Nuts for Flamingos!

The men fixed the generator! Jay discovered a blockage in the intake hose internal to the generator that Nate hadn’t yet found and sure enough, that was the kicker. We are so relieved to have a reliable generator, again. What a long battle and thorn in Nate’s side that has been these past few months. The rest of the morning brought intermittent clouds, convincing our acclimated bodies that it would be too cold for a snorkel. Nate and I decided to go ashore for a walk and hopefully find some more coconuts along the way. We hopped in Lil’ Willy and puttered up to the beach. Shepard’s hook in hand, we went for the closest, biggest palm tree we could see. The tree sat just a little off the beach in front of an abandoned house. We saw a small cluster of coconuts and were quite excited. Just as Nate started to yank some down with the hook, he fixed his eyes on the jackpot: a massive cluster of huge coconuts, hiding right behind the palm leaf he was touching. He spent the next few minutes yanking them down in excitement. We pulled ten beauties down and were grateful the dinghy was so close. We gathered the coconuts (two at a time due to their size) and rolled them down the small dunes to the dinghy.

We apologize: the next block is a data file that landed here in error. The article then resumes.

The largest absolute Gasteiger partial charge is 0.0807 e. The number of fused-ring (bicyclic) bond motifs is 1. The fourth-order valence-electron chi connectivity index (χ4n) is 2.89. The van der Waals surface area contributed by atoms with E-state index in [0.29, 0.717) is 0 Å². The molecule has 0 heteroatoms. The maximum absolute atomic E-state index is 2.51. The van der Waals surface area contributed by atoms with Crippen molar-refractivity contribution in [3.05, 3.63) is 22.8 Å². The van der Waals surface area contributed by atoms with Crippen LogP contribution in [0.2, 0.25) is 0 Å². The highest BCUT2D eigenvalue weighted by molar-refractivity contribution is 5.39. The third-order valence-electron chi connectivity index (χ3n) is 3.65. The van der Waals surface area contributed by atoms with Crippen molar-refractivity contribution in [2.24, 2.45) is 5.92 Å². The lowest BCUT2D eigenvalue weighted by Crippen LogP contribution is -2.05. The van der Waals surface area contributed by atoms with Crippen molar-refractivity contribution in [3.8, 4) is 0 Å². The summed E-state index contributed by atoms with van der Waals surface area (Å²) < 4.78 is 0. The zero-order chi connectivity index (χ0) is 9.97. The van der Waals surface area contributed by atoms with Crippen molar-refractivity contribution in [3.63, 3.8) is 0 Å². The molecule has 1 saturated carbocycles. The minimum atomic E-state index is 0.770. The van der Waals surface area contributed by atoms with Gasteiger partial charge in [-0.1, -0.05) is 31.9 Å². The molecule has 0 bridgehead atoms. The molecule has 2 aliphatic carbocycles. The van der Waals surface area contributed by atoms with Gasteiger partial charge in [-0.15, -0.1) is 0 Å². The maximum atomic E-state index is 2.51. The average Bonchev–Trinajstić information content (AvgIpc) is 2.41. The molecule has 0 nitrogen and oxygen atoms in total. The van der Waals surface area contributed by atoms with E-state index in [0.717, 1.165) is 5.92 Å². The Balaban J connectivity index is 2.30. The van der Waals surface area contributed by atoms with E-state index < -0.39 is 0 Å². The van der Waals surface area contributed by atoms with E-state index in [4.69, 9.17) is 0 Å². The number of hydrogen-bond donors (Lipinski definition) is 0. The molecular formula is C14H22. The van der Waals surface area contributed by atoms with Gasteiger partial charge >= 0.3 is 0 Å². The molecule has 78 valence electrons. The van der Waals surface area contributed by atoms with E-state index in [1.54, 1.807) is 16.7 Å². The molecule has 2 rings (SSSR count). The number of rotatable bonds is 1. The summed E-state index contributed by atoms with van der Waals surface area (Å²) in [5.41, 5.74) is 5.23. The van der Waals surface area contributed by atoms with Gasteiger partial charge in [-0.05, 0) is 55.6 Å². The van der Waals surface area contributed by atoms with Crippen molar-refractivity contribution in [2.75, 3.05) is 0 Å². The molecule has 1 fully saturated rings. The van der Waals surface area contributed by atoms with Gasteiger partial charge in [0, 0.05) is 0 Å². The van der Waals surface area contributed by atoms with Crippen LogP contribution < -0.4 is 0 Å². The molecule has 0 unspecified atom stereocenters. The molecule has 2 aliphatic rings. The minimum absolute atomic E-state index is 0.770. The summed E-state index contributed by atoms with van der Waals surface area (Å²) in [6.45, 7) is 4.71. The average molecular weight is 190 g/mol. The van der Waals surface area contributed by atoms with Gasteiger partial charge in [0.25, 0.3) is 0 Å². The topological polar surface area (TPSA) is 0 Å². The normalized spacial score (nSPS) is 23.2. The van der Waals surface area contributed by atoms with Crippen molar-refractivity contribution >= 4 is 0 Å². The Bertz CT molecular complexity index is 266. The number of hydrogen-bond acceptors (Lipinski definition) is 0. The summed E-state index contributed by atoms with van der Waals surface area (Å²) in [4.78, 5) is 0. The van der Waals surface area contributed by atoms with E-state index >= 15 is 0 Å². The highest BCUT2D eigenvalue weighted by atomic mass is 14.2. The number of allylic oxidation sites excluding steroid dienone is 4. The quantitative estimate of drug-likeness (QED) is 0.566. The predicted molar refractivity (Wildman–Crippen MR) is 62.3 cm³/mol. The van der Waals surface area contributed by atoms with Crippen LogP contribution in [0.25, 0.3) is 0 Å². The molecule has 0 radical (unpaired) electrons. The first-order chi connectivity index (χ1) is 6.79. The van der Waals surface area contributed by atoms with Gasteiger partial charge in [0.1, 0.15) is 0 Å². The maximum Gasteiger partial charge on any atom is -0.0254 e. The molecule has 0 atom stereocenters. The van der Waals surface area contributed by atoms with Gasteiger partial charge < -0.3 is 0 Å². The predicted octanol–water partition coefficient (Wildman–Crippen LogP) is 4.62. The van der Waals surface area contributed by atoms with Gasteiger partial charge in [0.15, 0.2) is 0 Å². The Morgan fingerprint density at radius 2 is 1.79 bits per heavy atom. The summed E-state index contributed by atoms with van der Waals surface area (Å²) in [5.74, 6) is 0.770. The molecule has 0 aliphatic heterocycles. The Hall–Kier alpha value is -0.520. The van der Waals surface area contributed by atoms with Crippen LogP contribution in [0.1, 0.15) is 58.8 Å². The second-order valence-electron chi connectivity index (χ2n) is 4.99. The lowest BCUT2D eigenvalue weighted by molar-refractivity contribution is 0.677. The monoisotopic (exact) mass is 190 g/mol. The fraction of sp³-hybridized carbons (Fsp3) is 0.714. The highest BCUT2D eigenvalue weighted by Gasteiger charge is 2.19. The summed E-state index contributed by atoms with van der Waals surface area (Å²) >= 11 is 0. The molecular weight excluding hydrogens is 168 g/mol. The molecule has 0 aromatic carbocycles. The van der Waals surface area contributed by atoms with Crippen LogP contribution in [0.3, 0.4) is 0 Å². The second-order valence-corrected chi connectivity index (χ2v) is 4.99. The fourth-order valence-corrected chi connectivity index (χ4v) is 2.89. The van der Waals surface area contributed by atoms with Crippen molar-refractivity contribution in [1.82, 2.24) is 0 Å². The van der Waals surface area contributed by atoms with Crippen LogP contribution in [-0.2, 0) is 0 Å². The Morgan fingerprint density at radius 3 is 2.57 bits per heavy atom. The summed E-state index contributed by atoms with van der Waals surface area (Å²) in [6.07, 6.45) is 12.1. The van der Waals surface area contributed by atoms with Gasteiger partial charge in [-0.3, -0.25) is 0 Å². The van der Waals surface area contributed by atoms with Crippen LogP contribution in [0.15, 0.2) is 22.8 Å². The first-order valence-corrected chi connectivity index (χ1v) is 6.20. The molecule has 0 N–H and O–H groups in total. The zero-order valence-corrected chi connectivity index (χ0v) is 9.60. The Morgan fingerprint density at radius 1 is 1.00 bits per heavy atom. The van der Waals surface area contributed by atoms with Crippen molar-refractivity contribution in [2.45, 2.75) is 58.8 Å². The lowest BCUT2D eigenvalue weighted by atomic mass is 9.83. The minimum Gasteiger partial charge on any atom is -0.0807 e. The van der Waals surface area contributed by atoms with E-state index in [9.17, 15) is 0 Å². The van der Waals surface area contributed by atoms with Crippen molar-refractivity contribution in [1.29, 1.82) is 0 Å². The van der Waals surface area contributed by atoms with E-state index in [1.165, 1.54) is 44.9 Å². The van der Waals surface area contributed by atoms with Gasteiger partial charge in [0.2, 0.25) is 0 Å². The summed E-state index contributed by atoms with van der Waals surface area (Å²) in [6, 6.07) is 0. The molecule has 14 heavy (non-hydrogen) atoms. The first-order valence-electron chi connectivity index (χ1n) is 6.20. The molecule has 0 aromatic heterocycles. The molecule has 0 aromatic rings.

Once the dink was loaded, we were satisfied with our harvesting efforts and went for a nice beach walk. We stopped by Aqua Trek and Music to gift each buddy boat a massive coconut, then returned to our boat with the remaining bounty, eager to consume the contents. I drilled into two coconuts, harvesting the water into a large bowl, and then funneled the delicious juice into smaller containers for the fridge. Nate and I spent some time cutting 15’ of excess chain from our main anchor chain to rig the stern anchor. The swell was increasingly less comfortable, so we sweat through the process and deployed the stern anchor. By that time, the large cloud band shifted north and the sun shone brightly, heating up our secluded, gorgeous anchorage. Pleased with the increased air temperature, I donned a swimsuit, goggles, and snorkel and jumped in to the crystal clear water. I battled the small swell and wind waves over to Music to visit with Cara and Eddie for a little bit, giving Nate some time to breath without me. The visit didn’t last long, as we decided it was a good time to exchange movies and shows, using our power to keep devices alive. I swam back to the boat in probably a third of the strokes used to depart, with the swell propelling me home. Just before I reached the swim ladder, I was greeted by a large eagle ray, gracefully flapping along the seafloor, just eight feet under me. I panicked a little (I don’t know why I do that, they are docile creatures) and quickly swam to the other side of the boat. Finally recognizing my silliness, I admired the ray for a moment before ascending the swim ladder on to the perceived safety of the boat. After a quick shower, our friends descended upon us, laptops and hard drives in hand. The ladies quickly set up shop in the living room, covering the table with cords and electronics, while the men regaled themselves with discussion of their earlier generator success and talked more “boat stuff” in the cockpit. Several large data transfers completed and we all agreed we should make another bonfire on the beach. The men crowded into one dinghy and headed ashore to start the firewood hunt while I hurriedly packed a cooler with hot dogs, drinks, ice, hummus, and carrots. Cara stayed back to finish another data transfer while Willow and I took Lil’ Willy to the beach to join the already blazing bonfire party. We all had another excellent evening together, loving the fire, breeze, food, and company.